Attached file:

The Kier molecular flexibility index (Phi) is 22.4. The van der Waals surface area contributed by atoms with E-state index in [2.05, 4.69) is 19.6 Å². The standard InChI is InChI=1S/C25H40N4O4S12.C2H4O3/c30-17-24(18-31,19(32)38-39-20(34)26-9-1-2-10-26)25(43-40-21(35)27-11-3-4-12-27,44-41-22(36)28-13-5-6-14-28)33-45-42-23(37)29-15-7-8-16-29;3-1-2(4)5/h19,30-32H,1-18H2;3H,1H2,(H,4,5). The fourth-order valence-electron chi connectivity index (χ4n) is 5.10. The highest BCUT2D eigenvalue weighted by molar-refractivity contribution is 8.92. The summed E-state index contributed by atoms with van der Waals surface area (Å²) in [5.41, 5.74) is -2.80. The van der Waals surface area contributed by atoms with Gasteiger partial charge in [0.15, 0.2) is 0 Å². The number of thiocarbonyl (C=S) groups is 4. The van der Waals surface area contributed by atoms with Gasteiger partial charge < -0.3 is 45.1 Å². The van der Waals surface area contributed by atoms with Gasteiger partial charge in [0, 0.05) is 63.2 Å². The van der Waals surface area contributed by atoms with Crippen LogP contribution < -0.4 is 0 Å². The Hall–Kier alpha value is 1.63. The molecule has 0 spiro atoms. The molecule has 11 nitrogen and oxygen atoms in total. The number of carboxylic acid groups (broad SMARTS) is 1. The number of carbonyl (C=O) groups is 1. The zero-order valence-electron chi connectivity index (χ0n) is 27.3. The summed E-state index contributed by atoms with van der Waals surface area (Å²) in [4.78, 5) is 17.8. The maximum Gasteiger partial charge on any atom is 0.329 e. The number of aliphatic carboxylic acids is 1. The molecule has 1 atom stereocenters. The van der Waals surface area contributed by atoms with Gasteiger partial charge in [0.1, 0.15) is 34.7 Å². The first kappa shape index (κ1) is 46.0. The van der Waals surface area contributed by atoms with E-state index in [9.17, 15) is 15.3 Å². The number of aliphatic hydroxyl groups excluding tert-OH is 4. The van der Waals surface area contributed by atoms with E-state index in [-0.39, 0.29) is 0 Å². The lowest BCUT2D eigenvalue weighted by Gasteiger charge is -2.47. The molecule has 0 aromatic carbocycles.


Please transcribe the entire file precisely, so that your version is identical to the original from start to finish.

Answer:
The Kier molecular flexibility index (Phi) is 22.4. The van der Waals surface area contributed by atoms with E-state index in [2.05, 4.69) is 19.6 Å². The standard InChI is InChI=1S/C25H40N4O4S12.C2H4O3/c30-17-24(18-31,19(32)38-39-20(34)26-9-1-2-10-26)25(43-40-21(35)27-11-3-4-12-27,44-41-22(36)28-13-5-6-14-28)33-45-42-23(37)29-15-7-8-16-29;3-1-2(4)5/h19,30-32H,1-18H2;3H,1H2,(H,4,5). The fourth-order valence-electron chi connectivity index (χ4n) is 5.10. The highest BCUT2D eigenvalue weighted by molar-refractivity contribution is 8.92. The summed E-state index contributed by atoms with van der Waals surface area (Å²) in [5.41, 5.74) is -2.80. The van der Waals surface area contributed by atoms with Gasteiger partial charge in [0.15, 0.2) is 0 Å². The number of thiocarbonyl (C=S) groups is 4. The van der Waals surface area contributed by atoms with Gasteiger partial charge < -0.3 is 45.1 Å². The van der Waals surface area contributed by atoms with Gasteiger partial charge in [0, 0.05) is 63.2 Å². The van der Waals surface area contributed by atoms with Crippen LogP contribution < -0.4 is 0 Å². The Hall–Kier alpha value is 1.63. The molecule has 0 spiro atoms. The molecule has 11 nitrogen and oxygen atoms in total. The number of carboxylic acid groups (broad SMARTS) is 1. The number of carbonyl (C=O) groups is 1. The zero-order valence-electron chi connectivity index (χ0n) is 27.3. The summed E-state index contributed by atoms with van der Waals surface area (Å²) in [4.78, 5) is 17.8. The maximum Gasteiger partial charge on any atom is 0.329 e. The number of aliphatic carboxylic acids is 1. The molecule has 1 atom stereocenters. The van der Waals surface area contributed by atoms with Gasteiger partial charge in [0.1, 0.15) is 34.7 Å². The first kappa shape index (κ1) is 46.0. The van der Waals surface area contributed by atoms with E-state index in [9.17, 15) is 15.3 Å². The number of aliphatic hydroxyl groups excluding tert-OH is 4. The van der Waals surface area contributed by atoms with E-state index in [-0.39, 0.29) is 0 Å². The lowest BCUT2D eigenvalue weighted by Gasteiger charge is -2.47. The molecule has 0 aromatic carbocycles.